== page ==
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66.
  • Stark, Jennifer R., et al. (författare)
  • Prospective study of Trichomonas vaginalis infection and prostate cancer incidence and mortality : Physicians' Health Study
  • 2009
  • Ingår i: Journal of the National Cancer Institute. - Cary, USA : Oxford University Press. - 0027-8874 .- 1460-2105. ; 101:20, s. 1406-11
  • Tidskriftsartikel (refereegranskat)abstract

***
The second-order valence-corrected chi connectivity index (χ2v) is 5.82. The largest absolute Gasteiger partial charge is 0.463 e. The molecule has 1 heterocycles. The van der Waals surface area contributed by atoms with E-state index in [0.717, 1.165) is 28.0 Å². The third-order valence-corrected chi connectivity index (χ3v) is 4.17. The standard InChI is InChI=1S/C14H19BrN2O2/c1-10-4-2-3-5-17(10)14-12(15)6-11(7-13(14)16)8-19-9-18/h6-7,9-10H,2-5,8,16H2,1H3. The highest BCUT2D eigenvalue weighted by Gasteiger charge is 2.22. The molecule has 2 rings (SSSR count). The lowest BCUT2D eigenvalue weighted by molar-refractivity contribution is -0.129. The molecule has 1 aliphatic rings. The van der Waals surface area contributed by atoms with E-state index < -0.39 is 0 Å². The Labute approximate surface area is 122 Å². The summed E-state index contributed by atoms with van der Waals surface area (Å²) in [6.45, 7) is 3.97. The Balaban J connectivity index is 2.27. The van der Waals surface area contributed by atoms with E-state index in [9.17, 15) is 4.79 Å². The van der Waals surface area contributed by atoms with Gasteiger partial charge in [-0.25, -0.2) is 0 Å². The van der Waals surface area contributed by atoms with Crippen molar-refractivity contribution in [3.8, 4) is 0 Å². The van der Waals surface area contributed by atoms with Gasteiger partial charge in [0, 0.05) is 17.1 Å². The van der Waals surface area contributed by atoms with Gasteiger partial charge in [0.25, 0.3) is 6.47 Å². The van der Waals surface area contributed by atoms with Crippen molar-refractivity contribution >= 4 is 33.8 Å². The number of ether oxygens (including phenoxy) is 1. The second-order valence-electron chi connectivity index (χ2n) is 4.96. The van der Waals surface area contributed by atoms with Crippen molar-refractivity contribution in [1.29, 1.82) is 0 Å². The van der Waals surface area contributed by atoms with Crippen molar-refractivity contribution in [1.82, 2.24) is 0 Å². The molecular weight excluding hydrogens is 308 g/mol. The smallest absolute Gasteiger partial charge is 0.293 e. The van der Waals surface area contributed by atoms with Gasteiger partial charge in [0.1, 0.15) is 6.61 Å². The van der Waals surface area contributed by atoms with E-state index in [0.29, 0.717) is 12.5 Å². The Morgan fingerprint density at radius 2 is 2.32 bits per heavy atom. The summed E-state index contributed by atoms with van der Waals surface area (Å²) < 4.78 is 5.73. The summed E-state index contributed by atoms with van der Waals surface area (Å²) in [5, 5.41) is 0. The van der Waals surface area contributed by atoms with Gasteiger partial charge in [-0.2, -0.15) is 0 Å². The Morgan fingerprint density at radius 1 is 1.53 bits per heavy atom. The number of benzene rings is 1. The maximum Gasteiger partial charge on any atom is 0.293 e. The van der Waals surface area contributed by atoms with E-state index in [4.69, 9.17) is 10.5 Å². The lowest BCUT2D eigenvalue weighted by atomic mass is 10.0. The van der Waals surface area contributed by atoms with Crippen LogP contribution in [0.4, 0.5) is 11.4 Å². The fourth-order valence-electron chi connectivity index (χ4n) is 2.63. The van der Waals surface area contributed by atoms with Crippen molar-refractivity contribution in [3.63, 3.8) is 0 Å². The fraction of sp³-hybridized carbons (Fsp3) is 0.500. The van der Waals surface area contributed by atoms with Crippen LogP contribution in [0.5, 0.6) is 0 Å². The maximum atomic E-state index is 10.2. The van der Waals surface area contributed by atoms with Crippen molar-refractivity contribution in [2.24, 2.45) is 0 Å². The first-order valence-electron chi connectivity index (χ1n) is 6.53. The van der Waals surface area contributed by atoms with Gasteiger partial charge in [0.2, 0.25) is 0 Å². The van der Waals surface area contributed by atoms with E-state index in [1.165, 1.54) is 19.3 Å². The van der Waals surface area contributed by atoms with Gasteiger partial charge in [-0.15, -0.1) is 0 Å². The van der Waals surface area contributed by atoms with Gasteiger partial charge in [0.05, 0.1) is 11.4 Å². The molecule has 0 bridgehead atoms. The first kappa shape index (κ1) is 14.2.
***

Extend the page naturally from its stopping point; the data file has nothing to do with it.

• <p>Background: A recent nested case-control study found that the presence of antibodies against Trichomonas vaginalis, a common nonviral sexually transmitted infection, was positively associated with subsequent incidence of prostate cancer. We confirmed these findings in an independent population and related serostatus for antibodies against T vaginalis to prostate cancer incidence and mortality.</p><p>Methods: We conducted a case-control study nested within the Physicians' Health Study that included 673 case subjects with prostate cancer and 673 individually matched control subjects who had available plasma samples. Plasma from blood samples collected at baseline was assayed for antibodies against T vaginalis with an enzyme-linked immunosorbent assay. We used conditional logistic regression to estimate the odds ratios (ORs) of incident prostate cancer, extraprostatic prostate cancer, and cancer that would ultimately progress to bony metastases or prostate cancer-specific death.</p><p>Results: Although not statistically significant, the magnitude of the association between T vaginalis-seropositive status and overall prostate cancer risk (OR = 1.23, 95% confidence interval [CI] = 0.94 to 1.61) was similar to that reported previously. Furthermore, a seropositive status was associated with statistically significantly increased risks of extraprostatic prostate cancer (OR = 2.17, 95% CI = 1.08 to 4.37) and of cancer that would ultimately progress to bony metastases or prostate cancer-specific death (OR = 2.69, 95% CI = 1.37 to 5.28).</p><p>Conclusions: This large prospective case-control study obtained further support for an association between a seropositive status for antibodies against T vaginalis and the risk of prostate cancer, with statistically significant associations identified for the risk of extraprostatic prostate cancer and for clinically relevant, potentially lethal prostate cancer.</p>